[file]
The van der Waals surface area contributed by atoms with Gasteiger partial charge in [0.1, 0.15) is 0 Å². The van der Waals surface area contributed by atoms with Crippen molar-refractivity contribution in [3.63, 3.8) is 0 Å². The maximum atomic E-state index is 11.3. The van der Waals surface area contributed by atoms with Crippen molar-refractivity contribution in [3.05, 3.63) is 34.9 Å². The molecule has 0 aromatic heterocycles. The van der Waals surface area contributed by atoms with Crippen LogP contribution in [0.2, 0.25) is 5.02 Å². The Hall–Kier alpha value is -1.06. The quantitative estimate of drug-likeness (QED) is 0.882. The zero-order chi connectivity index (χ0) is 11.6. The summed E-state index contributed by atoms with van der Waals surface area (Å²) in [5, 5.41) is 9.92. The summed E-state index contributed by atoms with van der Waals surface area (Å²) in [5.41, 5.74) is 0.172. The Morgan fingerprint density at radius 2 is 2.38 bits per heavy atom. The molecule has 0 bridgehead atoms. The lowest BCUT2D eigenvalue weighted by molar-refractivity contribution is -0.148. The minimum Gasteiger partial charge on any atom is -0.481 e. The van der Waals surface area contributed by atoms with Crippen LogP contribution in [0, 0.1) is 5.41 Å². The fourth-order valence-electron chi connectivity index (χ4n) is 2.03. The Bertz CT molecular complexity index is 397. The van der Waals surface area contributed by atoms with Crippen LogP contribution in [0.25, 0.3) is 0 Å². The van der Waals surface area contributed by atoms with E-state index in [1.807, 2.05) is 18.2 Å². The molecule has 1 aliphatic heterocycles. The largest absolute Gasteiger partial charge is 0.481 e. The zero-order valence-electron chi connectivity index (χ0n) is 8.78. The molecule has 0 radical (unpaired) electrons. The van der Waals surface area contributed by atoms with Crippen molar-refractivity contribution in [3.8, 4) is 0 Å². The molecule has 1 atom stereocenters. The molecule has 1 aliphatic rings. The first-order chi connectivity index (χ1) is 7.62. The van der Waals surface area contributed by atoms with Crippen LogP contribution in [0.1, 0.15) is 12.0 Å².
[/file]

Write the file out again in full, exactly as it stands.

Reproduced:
The van der Waals surface area contributed by atoms with Gasteiger partial charge in [0.1, 0.15) is 0 Å². The van der Waals surface area contributed by atoms with Crippen molar-refractivity contribution in [3.63, 3.8) is 0 Å². The maximum atomic E-state index is 11.3. The van der Waals surface area contributed by atoms with Crippen molar-refractivity contribution in [3.05, 3.63) is 34.9 Å². The molecule has 0 aromatic heterocycles. The van der Waals surface area contributed by atoms with Crippen LogP contribution in [0.2, 0.25) is 5.02 Å². The Hall–Kier alpha value is -1.06. The quantitative estimate of drug-likeness (QED) is 0.882. The zero-order chi connectivity index (χ0) is 11.6. The summed E-state index contributed by atoms with van der Waals surface area (Å²) in [5, 5.41) is 9.92. The summed E-state index contributed by atoms with van der Waals surface area (Å²) in [5.41, 5.74) is 0.172. The Morgan fingerprint density at radius 2 is 2.38 bits per heavy atom. The molecule has 0 bridgehead atoms. The lowest BCUT2D eigenvalue weighted by molar-refractivity contribution is -0.148. The minimum Gasteiger partial charge on any atom is -0.481 e. The van der Waals surface area contributed by atoms with Crippen LogP contribution in [0, 0.1) is 5.41 Å². The fourth-order valence-electron chi connectivity index (χ4n) is 2.03. The Bertz CT molecular complexity index is 397. The van der Waals surface area contributed by atoms with Crippen LogP contribution in [0.25, 0.3) is 0 Å². The van der Waals surface area contributed by atoms with E-state index in [1.807, 2.05) is 18.2 Å². The molecule has 1 aliphatic heterocycles. The largest absolute Gasteiger partial charge is 0.481 e. The zero-order valence-electron chi connectivity index (χ0n) is 8.78. The molecule has 0 radical (unpaired) electrons. The van der Waals surface area contributed by atoms with Crippen molar-refractivity contribution in [3.8, 4) is 0 Å². The molecule has 1 atom stereocenters. The molecule has 1 aliphatic rings. The first-order chi connectivity index (χ1) is 7.62. The van der Waals surface area contributed by atoms with Crippen LogP contribution in [0.1, 0.15) is 12.0 Å².